Monday, May 21, 2007
Directed by: Howard Hawks
Written by: Jules Furthman, William Faulkner, based on story by Ernest Hemingway
Starring: Humphrey Bogart, Lauren Bacall, Walter Brennan
Black & White, 100 minutes
Think about it. Bogie, Bacall, Hawks, Hemingway, Faulkner. What could go wrong with a line up like that? Honestly, not a whole lot. In the summer of 1940 on the island of Martinique, fisherman Harry Morgan (Bogart) is doing his best to make it. He and his alcoholic pal Eddie (Brennan) are giving fishing lessons to high rollers and they aren't too interested in the local political climate. In a bar, Harry meets Marie (Bacall), a curvaceous pickpocket that can work any man she meets, except Harry of course. During their flirtatious exchanges, a shootout occurs in the bar between Vichy forces and members of the Resistance. Afterwards, the patrons of the bar are interrogated, and Harry is suspected of being a sympathizer of the Resistance. With his money and passport taken from him, Harry does take a job helping the resistance and he develops a conscience, as well as a romance, along the way.
To Have and Have Not is basically Hawks' version of Casablanca. Similar in both story and tone, it's easy to see that Hawks' film is the more stylish of the two, but it doesn't have the grandeur of the Curtiz film. Both films are very laid back in their storytelling approach, and that would be my one complaint about this film. Technically speaking the film is superb, but, unlike Casablanca, the lazy feeling tends to hamper the plot. Now, this is a very minor complaint, and the Furthman and Faulkner layer the film with sharp, biting dialogue that is worthy of Wilder's best work, and the actors eat it up. Bacall practically defines sex appeal when she tells Bogie how to whistle ("put your lips together and... blow").
Although I've unfairly compared this film to Casablanca, there is very little competition for Howard Hawks. Here was a director who was seemingly unstoppable. He had the ability to not only work in any genre he wanted, but to work extremely well in any genre. A list of his masterpieces would consist of gangster films (Scarface), comedies (Bringing up Baby), westerns (Red River), noir (The Big Sleep), and even sci-fi/horror (The Thing from Another World). He may not have been the visionary that John Ford was, and he surely wasn't as groundbreaking as Orson Welles was, but it is no question that his work influenced every filmmaker who followed him. This film could be seen as a minor success for him, but that doesn't make it any less worthy of your time.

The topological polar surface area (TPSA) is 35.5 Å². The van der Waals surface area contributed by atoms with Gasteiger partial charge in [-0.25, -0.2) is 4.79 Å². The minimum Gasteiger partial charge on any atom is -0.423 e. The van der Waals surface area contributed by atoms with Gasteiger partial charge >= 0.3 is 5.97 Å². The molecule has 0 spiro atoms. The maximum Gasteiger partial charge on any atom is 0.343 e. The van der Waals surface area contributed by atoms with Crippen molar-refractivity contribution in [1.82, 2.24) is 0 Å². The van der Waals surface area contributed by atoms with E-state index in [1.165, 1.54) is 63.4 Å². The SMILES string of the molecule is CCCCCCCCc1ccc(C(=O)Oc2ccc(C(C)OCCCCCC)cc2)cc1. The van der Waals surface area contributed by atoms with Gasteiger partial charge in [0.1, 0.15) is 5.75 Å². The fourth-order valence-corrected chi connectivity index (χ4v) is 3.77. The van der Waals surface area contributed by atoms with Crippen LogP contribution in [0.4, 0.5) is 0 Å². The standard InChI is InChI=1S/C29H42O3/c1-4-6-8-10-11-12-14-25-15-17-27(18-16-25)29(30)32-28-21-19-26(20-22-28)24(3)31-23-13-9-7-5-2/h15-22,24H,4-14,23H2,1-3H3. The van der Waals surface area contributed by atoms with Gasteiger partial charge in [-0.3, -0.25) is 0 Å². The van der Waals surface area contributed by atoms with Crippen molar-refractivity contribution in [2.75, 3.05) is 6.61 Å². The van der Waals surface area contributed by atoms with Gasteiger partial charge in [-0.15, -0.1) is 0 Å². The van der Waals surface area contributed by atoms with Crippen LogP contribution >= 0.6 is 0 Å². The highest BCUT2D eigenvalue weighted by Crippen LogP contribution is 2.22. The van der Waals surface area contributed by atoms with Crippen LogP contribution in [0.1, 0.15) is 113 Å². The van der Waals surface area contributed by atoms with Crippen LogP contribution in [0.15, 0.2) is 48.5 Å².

Besides being the film that introduced 19 year old Lauren Bacall to audiences, To Have and Have Not is the film that introduced her to Bogart. They would marry soon after, and would work together three more times, most notably in The Big Sleep. Her role here is tailor made for a star. Not only does she gets the best lines in the film, she gets to sing alongside Hoagy Carmichael. This film makes it very easy to see why Bogart fell for her, she is completely magnetic and the chemistry between the two of them practically emanates from the screen. Bogart is his typically reliable self, which is great, and Walter Brennan plays comedic relief like it's second nature. Hawks, aided immensely by editor Christian Nyby, handles the action scenes perfectly, and makes sure that the characters never take a back seat for the sake of the story or locale.
While it would make a great double bill with Casablanca, To Have and Have Not also serves as a nice warm up for what this team would eventually pull of in The Big Sleep. The sparks are there, but it would take another two years before the blaze really caught on. This film doesn't get as much press as some of Bogie's other efforts, but it certainly should. He would push his performances to new heights later in his career with The Treasure of the Sierra Madre, In a Lonely Place, and The African Queen, but he would never be matched on screen the way he is here. Bacall is every bit as sassy and tough as he is, and it's a joy to watch.